Talented pianist Megan Youngblood has it all – fame, fortune and Gideon.
But Gideon isn’t good enough for Megan’s ambitious, manipulative mother, whose meddling has devastating repercussions for Megan and for those close to her.
Now, trapped inside her own body, she is unable to communicate her needs or fears as she faces institutional neglect in an inadequate care home.
And she faces Annie. Sadistic Annie who has reason to hate her. Damaged Annie who shouldn’t work with vulnerable people.
Just how far will Annie go?
‘Someone Close To Home’ is a story of love, malice and deadly menace.
Paperback: 252 pages
Publisher: Ashford Carbonel Publishing (9 Dec. 2016)
Amazon UK Link
Content/Trigger Warnings: Rape, sexual, emotional/mental, and physical abuse. Violence/murder, and elder/medical abuse.
This book, this was nothing like I expected! I thought it was going to be more of a thriller, but that’s not to say it’s not, it’s just, so much more than that.
The past and present collide as Megan Youngblood after suffering a stroke is put into a rather low funded care home by her two children. This does give her time to think about her past though, the journey that led her to this moment, especially as she’s left unable to communicate. She is under the mercies of the caregivers, some who are sweet and caring, some who treat it sim[ly as a job, and others. Others who use their position to abuse her and others in the home.
Unfortunately, this doesn’t seem to be anything new for Megan, her life has been rife with pain. She’s been under the care of those who would do her harm before, only this time she cannot even protest it if she wanted to.
Each chapter gives us the present and the past, and I was caught up in both timelines and it was almost weird to come upon them joining to just have the present but I’m so happy it was done this way, you see just how much Megan has been through. But I also feel as if she’d been through too much. It was a very hard and heavy read, as much as I loved it, it was not something I expected to make me so emotional; in the best and worst of ways haha, you can’t help but cry for Megan and her life, but I do think the ending made it all worthwhile, but, telling would be spoilers.
The main issue I had with this, and that’s not that it was a hard read, that’s just a warning that you will be probably too invested in Megan’s life, but that it felt disjointed between the ‘scarier’ thriller part and the rest of it.
I expected Annie to be featured more prominently given her role in the book, instead that huge plot of the story doesn’t come in till 70+ % through, so that was a bit of a shock to the system and by that time it made it feel like two different stories, but, the culmination of it all brings it all back on track.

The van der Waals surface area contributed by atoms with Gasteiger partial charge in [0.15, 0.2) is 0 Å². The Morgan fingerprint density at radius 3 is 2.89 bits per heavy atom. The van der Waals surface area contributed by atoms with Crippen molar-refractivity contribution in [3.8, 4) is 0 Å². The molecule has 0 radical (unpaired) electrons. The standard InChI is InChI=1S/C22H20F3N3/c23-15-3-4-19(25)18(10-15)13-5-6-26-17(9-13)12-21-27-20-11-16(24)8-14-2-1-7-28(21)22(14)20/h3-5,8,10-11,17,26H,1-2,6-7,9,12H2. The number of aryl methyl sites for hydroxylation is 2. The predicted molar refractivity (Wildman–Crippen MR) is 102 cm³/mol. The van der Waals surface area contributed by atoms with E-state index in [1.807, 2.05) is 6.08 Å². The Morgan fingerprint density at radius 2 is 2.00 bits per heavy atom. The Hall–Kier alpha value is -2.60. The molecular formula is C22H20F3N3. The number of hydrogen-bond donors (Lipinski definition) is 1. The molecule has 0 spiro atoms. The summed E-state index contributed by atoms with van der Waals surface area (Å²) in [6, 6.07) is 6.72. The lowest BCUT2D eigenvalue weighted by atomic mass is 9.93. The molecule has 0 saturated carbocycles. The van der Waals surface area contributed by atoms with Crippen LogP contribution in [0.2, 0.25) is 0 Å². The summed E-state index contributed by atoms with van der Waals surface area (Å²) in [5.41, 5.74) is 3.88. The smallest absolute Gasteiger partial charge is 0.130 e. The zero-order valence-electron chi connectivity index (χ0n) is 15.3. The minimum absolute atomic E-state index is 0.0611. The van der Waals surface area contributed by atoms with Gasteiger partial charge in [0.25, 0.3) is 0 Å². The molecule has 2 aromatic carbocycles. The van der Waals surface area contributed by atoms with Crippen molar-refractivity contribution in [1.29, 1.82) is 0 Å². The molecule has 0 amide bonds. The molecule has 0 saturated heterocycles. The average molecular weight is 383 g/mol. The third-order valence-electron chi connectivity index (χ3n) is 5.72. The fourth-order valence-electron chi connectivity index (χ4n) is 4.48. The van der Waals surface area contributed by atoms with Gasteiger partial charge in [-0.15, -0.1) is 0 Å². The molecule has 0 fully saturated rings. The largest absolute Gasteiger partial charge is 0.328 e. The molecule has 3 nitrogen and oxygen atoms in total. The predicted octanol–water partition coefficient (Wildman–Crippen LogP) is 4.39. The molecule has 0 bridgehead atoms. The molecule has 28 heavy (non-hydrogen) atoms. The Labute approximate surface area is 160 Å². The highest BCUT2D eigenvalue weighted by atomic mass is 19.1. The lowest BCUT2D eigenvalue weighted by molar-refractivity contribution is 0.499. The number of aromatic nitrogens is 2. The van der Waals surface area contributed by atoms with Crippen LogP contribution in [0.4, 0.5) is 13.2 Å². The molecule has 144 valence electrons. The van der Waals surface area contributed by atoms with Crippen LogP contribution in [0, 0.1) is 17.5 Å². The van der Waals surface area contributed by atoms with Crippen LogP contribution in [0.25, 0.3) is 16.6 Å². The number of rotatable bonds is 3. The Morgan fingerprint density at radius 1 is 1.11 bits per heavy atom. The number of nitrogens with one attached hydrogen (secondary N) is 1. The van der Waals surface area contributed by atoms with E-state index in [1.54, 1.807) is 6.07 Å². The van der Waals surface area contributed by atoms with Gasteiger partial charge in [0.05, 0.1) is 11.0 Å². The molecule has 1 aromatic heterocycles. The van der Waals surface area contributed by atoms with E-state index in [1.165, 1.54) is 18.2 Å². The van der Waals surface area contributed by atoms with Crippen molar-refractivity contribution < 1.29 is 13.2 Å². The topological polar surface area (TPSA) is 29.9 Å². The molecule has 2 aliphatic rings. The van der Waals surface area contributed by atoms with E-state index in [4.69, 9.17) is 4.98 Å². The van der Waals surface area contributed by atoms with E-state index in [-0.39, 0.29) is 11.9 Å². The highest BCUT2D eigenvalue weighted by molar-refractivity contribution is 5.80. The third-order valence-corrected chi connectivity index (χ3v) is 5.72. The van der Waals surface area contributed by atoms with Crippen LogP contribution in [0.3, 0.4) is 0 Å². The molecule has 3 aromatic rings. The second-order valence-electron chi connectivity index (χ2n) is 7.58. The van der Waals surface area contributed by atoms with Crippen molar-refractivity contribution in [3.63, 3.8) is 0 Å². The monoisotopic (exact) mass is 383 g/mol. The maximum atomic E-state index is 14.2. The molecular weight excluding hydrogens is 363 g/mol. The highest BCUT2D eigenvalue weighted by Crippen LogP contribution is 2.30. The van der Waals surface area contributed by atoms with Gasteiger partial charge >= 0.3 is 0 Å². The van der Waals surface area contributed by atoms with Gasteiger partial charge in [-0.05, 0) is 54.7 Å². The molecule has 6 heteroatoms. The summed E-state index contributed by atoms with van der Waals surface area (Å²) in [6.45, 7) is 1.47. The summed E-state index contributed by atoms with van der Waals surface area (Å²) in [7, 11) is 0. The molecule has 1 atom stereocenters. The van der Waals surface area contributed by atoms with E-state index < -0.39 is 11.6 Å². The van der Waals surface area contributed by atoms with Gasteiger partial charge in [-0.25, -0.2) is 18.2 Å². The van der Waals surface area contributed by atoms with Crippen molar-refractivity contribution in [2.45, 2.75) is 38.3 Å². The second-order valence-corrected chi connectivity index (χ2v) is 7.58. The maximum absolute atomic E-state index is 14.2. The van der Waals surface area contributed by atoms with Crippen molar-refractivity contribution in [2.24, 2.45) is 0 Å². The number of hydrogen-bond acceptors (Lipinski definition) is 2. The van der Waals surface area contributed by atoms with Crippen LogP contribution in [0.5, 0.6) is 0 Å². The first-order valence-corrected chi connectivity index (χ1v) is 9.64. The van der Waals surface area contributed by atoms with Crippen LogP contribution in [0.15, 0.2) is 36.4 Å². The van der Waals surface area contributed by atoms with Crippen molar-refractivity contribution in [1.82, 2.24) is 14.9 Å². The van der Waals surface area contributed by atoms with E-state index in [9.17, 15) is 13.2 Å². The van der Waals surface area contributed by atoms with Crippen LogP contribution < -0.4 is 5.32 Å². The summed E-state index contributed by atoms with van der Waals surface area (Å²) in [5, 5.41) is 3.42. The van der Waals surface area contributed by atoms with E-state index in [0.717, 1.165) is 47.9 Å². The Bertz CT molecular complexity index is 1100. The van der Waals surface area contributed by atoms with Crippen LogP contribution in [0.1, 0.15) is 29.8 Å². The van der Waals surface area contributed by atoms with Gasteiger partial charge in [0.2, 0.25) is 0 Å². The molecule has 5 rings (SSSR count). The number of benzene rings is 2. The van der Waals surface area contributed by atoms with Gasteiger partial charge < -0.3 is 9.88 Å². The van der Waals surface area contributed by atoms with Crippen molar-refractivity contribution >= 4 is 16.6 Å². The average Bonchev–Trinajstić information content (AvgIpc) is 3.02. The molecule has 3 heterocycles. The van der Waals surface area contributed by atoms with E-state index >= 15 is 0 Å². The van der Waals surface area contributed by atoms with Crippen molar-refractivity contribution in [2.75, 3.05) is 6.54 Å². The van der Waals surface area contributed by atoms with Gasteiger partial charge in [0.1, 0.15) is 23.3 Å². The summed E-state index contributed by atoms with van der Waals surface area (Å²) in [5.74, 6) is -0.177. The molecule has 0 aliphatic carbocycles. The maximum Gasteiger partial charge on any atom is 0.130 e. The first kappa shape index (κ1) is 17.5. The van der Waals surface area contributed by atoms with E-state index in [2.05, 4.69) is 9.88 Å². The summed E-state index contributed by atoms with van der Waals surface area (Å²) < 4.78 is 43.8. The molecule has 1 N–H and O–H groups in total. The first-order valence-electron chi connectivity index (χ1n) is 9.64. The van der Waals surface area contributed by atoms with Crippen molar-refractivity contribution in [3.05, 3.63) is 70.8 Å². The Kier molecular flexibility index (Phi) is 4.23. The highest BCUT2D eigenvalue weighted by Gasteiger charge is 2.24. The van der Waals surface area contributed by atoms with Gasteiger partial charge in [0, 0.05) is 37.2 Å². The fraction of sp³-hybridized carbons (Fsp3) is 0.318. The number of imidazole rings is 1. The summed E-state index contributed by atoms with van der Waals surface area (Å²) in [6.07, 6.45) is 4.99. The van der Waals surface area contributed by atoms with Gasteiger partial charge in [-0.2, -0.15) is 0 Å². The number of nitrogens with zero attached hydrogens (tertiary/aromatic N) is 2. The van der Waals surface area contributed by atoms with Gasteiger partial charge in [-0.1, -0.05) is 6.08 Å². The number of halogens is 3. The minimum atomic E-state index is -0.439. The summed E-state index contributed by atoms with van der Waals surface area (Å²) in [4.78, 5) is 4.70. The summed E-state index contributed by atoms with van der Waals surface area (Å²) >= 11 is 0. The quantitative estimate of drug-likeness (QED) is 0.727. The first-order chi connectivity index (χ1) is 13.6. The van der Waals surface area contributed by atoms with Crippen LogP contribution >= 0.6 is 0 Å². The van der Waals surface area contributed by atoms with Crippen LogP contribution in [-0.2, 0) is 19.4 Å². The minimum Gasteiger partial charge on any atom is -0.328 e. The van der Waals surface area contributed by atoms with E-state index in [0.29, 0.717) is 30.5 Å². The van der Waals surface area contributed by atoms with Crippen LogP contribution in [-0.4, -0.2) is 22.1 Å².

Great, difficult read. Thank you to Anne Cater and the publisher for a chance to read and review this as part of my honest opinion. Four cups from me!
About the Author
Alex Craigie was ten when her first play was performed at school. It was in rhyming couplets and all she can remember about it is that:
it was written in pencil in a book with weights and measures on the back
the two heroes were Prince Rupert and his brother (whose name was changed to Sam to facilitate the rhyming process.)
as writer, producer and director she ‘bagged’ the part of female lead.
When her children were young, she wrote short stories for magazines and since then has fulfilled her ambition to write a novel.
Someone Close to Home has won two ‘Chill with a Book’ awards – The Reader’s Award and the Book of the Month Award.
Alex lives in a small village in Pembrokeshire, Wales, and knows that she and her husband are lucky to have their children and grandchildren living nearby. It’s often chaotic and noisy but these are her most treasured moments and she savours them – even if she’s reduced to an immovable heap after they’ve gone.
As an independent author, without a big publishing machine behind her, she is very grateful to all the people who have found and bought her first book – and a huge thank you to those who’ve gone out of their way to write a review on Amazon or Goodreads. These reviews make a massive difference to ‘Indies’ and the positive ones encourage other readers to risk buying a copy.
What else can she say? Nothing, really. Writing this personal promotion has been very, very hard and she needs to go away now and lie down in a darkened room, preferably with a big bar of chocolate…
She looks forward to any contact from fellow lovers of books and any honest feedback is very welcome.
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